It's also extremely important to start encouraging healthy dietary habits at this time. Your child will have less plaque buildup and decay if you place limits on soda and sugary snack consumption. As a parent, you can model this behavior to instill it in your child. After all, monkey see, monkey do! Any sugary treats that are allowed should come at mealtimes, not in between. This will ensure your child is not creating favorable conditions for oral bacteria to grow around the clock.

At your child's regular, twice-yearly dental checkups and cleanings, topical fluoride can be applied to strengthen tooth enamel and make it more resistant to erosion and decay. If necessary, dental sealants can be applied to the back teeth (molars) to prevent food particles and bacteria from building up in the tiny grooves where a toothbrush can't reach (View Dental Sealant Video).

Teens

At this point, your children have the primary responsibility for maintaining their day-to-day dental health — but you can continue to help them make good dietary and behavioral choices. These include drinking plenty of water and avoiding soda, sports drinks and energy drinks, all of which are highly acidic; avoiding tobacco and alcohol; and continuing to visit the dental office regularly for cleanings and exams. This is particularly important if your teen wears braces, which can make it more difficult to keep teeth clean.

Remember, it's never too soon to help your child develop good oral hygiene habits that will last a lifetime.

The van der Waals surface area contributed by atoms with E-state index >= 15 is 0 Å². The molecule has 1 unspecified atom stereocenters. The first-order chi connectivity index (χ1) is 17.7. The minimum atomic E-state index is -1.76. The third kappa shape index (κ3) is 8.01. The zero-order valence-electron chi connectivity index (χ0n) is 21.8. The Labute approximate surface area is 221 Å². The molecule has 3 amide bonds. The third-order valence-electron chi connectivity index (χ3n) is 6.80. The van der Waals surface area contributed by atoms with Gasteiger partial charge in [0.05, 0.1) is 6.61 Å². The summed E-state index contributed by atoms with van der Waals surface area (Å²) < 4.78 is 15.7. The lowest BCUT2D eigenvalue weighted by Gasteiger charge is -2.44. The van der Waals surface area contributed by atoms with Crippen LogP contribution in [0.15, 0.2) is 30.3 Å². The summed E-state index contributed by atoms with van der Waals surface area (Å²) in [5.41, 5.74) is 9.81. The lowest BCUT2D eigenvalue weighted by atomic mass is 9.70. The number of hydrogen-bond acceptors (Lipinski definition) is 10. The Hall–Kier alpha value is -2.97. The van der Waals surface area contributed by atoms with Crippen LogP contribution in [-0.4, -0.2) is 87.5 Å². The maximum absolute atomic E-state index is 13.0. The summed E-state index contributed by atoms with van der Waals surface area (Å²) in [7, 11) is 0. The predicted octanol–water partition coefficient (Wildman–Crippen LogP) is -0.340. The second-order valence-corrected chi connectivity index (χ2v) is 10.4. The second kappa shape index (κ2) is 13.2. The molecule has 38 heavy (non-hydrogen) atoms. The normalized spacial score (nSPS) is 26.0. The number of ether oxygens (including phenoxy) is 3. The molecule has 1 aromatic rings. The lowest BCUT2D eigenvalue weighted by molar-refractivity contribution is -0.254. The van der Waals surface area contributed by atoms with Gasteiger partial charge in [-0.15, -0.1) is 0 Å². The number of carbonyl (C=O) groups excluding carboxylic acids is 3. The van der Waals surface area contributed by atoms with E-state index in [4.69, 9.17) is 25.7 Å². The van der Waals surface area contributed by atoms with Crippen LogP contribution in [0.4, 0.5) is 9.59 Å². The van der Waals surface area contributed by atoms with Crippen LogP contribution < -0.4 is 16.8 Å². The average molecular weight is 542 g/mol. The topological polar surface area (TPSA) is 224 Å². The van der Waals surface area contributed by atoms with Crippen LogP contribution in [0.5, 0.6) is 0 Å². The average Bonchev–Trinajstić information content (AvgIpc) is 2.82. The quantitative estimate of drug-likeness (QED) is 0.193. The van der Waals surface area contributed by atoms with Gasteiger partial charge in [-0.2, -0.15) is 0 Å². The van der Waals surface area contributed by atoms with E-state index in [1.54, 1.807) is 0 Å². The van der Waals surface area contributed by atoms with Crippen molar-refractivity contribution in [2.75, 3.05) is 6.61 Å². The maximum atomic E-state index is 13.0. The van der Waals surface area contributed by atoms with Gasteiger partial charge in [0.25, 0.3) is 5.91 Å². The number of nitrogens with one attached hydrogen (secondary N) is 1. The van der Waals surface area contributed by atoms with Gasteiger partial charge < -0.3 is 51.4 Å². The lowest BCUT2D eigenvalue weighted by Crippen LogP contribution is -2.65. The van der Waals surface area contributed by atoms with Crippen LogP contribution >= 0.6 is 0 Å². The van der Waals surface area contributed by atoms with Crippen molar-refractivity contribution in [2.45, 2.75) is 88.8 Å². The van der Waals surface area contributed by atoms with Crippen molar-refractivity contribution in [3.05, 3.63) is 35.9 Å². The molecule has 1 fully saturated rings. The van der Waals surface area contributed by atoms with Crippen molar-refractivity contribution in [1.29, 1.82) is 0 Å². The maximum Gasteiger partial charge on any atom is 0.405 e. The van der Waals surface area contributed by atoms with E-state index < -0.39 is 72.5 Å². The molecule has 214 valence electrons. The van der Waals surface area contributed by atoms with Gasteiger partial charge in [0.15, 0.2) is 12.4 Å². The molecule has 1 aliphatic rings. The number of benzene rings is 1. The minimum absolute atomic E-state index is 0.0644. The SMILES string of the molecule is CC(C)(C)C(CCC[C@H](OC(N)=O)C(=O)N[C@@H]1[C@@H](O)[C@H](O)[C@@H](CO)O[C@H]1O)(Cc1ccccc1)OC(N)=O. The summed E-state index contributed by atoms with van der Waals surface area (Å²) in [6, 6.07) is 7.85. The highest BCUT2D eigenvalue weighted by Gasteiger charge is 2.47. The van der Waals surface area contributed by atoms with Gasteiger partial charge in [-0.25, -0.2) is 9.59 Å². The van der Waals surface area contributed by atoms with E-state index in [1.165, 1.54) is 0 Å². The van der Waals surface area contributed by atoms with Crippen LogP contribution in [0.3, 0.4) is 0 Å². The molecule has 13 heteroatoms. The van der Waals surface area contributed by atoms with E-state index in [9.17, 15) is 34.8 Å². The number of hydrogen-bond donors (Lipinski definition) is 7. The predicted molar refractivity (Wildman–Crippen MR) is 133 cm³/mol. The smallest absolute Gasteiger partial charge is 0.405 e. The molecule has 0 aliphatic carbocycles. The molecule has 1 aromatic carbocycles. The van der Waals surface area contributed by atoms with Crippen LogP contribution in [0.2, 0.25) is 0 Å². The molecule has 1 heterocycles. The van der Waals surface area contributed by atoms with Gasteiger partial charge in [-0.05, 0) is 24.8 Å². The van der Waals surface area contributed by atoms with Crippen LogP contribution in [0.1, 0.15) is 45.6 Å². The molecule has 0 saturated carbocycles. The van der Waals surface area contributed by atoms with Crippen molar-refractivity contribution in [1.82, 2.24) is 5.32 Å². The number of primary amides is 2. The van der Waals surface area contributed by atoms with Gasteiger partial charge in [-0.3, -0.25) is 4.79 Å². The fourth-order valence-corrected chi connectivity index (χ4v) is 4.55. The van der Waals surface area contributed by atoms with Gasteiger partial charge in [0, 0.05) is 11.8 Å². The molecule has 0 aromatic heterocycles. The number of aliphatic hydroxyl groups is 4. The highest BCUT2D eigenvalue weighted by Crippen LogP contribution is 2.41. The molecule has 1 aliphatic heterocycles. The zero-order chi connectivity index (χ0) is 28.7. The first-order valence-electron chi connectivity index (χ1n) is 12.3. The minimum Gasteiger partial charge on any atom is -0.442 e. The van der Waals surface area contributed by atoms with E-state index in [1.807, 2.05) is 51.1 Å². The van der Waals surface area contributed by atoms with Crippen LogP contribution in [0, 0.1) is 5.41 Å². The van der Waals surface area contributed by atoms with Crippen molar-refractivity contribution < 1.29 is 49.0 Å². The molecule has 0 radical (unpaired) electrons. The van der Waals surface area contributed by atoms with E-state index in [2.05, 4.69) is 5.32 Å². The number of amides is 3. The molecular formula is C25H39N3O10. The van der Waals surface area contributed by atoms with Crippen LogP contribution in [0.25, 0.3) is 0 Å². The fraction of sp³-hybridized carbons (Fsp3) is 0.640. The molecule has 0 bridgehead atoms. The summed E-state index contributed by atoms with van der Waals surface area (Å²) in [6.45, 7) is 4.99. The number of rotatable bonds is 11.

Related Articles

Dentistry and Oral Health for Children - Dear Doctor Magazine

Dentistry and Oral Health for Children Dear Doctor magazine brings you this wide-ranging overview of milestones and transitions in your child's dental development. Learn how to protect your children from tooth decay, dental injuries, and unhealthy habits while getting them started on the road to a lifetime of oral health and general well-being... Read Article

Oral Health - Dear Doctor Magazine

How to Help Your Child Develop the Best Habits for Oral Health Proper oral health habits are easy to learn — and lead to behaviors that result in lifelong dental health. And the time to begin is as soon as your child's first baby teeth appear. From toothbrushing for your toddler to helping your teenager stay away from tobacco, Dear Doctor magazine offers the most important tips for healthy habit formation through childhood and beyond... Read Article

Top 10 Tips for Children - Dear Doctor Magazine